Unformatted text preview: in the
plane whose distance to (h, k ) is r. (x, y )
r
(h, k ) From the picture, we see that a point (x, y ) is on the circle if and only if its distance to (h, k ) is r.
We express this relationship algebraically using the Distance Formula, Equation 1.1, as
r= (x − h)2 + (y − k )2 By squaring both sides of this equation, we get an equivalent equation (since r > 0) which gives us
the standard equation of a circle.
Equation 7.1. The Standard Equation of a Circle: The equation of a circle with center
(h, k ) and radius r > 0 is (x − h)2 + (y − k )2 = r2 .
Example 7.2.1. Write the standard equation of the circle with center (−2, 3) and radius 5.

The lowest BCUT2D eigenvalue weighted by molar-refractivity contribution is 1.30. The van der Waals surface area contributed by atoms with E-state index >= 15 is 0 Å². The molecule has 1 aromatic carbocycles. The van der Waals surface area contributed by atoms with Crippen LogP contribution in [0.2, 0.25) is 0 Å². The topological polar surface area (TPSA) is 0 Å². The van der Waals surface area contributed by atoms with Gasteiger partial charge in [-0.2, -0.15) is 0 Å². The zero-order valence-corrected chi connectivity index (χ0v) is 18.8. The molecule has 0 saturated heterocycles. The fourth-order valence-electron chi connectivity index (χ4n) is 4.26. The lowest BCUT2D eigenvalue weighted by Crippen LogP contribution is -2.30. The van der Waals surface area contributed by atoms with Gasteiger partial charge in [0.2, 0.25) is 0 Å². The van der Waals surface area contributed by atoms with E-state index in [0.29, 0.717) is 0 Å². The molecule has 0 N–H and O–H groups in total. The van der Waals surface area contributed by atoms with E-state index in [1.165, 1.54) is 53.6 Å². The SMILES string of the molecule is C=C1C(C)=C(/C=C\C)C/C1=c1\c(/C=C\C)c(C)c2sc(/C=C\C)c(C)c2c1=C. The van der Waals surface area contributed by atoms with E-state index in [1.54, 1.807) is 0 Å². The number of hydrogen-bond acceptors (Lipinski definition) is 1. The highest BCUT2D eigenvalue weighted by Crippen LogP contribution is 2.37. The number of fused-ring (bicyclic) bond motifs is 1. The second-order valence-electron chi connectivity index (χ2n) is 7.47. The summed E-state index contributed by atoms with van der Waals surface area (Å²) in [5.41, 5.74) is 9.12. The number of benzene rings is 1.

Solution. Here, (h, k ) = (−2, 3) and r = 5, so we get
(x − (−2))2 + (y − 3)2 = (5)2
(x + 2)2 + (y − 3)2 = 25 Example 7.2.2. Graph (x + 2)2 + (y − 1)2 = 4. Find the center and radius.
Solution. From the standard form of a circle, Equation 7.1, we have that x + 2 is x − h, so h = −2
and y − 1 is y − k so k = 1. This tells us that our center is (−2, 1). Furthermore, r2 = 4, so r = 2.
Thus we have a circle centered at (−2, 1) with a radius of 2. Graphing gives us 7.2 Circles 401
y
4
3
2
1
−4 −3 −2 −1
−1 1 x If we were to expand the equation in the previous example and gather up like terms, instead of the
easily recognizable (x + 2)2 + (y − 1)2 = 4, we’d be contending with x2 + 4x + y...
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 Fall '13
 Wong
 Algebra, Trigonometry, Cartesian Coordinate System, The Land, The Waves, René Descartes, Euclidean geometry

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